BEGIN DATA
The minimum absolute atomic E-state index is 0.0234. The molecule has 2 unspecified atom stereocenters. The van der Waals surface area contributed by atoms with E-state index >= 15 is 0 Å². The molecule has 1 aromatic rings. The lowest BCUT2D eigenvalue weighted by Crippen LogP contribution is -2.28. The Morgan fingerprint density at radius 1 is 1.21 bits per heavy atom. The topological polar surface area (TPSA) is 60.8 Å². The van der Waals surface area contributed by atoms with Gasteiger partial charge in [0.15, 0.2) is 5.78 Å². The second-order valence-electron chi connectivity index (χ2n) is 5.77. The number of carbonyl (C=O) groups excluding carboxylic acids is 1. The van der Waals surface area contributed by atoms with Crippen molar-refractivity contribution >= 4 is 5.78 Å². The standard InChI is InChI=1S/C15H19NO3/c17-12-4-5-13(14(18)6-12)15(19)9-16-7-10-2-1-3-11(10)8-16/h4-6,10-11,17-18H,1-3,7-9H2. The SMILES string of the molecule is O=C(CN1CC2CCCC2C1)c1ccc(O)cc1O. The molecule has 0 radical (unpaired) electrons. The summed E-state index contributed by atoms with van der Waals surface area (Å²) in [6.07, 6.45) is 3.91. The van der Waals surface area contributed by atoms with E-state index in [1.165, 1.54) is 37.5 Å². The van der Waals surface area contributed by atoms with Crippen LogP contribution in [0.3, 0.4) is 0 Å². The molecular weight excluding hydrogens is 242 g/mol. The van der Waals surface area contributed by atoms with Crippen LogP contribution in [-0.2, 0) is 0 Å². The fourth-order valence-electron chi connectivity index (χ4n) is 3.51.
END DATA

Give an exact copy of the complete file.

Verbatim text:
The minimum absolute atomic E-state index is 0.0234. The molecule has 2 unspecified atom stereocenters. The van der Waals surface area contributed by atoms with E-state index >= 15 is 0 Å². The molecule has 1 aromatic rings. The lowest BCUT2D eigenvalue weighted by Crippen LogP contribution is -2.28. The Morgan fingerprint density at radius 1 is 1.21 bits per heavy atom. The topological polar surface area (TPSA) is 60.8 Å². The van der Waals surface area contributed by atoms with Gasteiger partial charge in [0.15, 0.2) is 5.78 Å². The second-order valence-electron chi connectivity index (χ2n) is 5.77. The number of carbonyl (C=O) groups excluding carboxylic acids is 1. The van der Waals surface area contributed by atoms with Crippen molar-refractivity contribution >= 4 is 5.78 Å². The standard InChI is InChI=1S/C15H19NO3/c17-12-4-5-13(14(18)6-12)15(19)9-16-7-10-2-1-3-11(10)8-16/h4-6,10-11,17-18H,1-3,7-9H2. The SMILES string of the molecule is O=C(CN1CC2CCCC2C1)c1ccc(O)cc1O. The molecule has 0 radical (unpaired) electrons. The summed E-state index contributed by atoms with van der Waals surface area (Å²) in [6.07, 6.45) is 3.91. The van der Waals surface area contributed by atoms with E-state index in [1.165, 1.54) is 37.5 Å². The van der Waals surface area contributed by atoms with Crippen LogP contribution in [0.3, 0.4) is 0 Å². The molecular weight excluding hydrogens is 242 g/mol. The van der Waals surface area contributed by atoms with Crippen LogP contribution in [-0.2, 0) is 0 Å². The fourth-order valence-electron chi connectivity index (χ4n) is 3.51.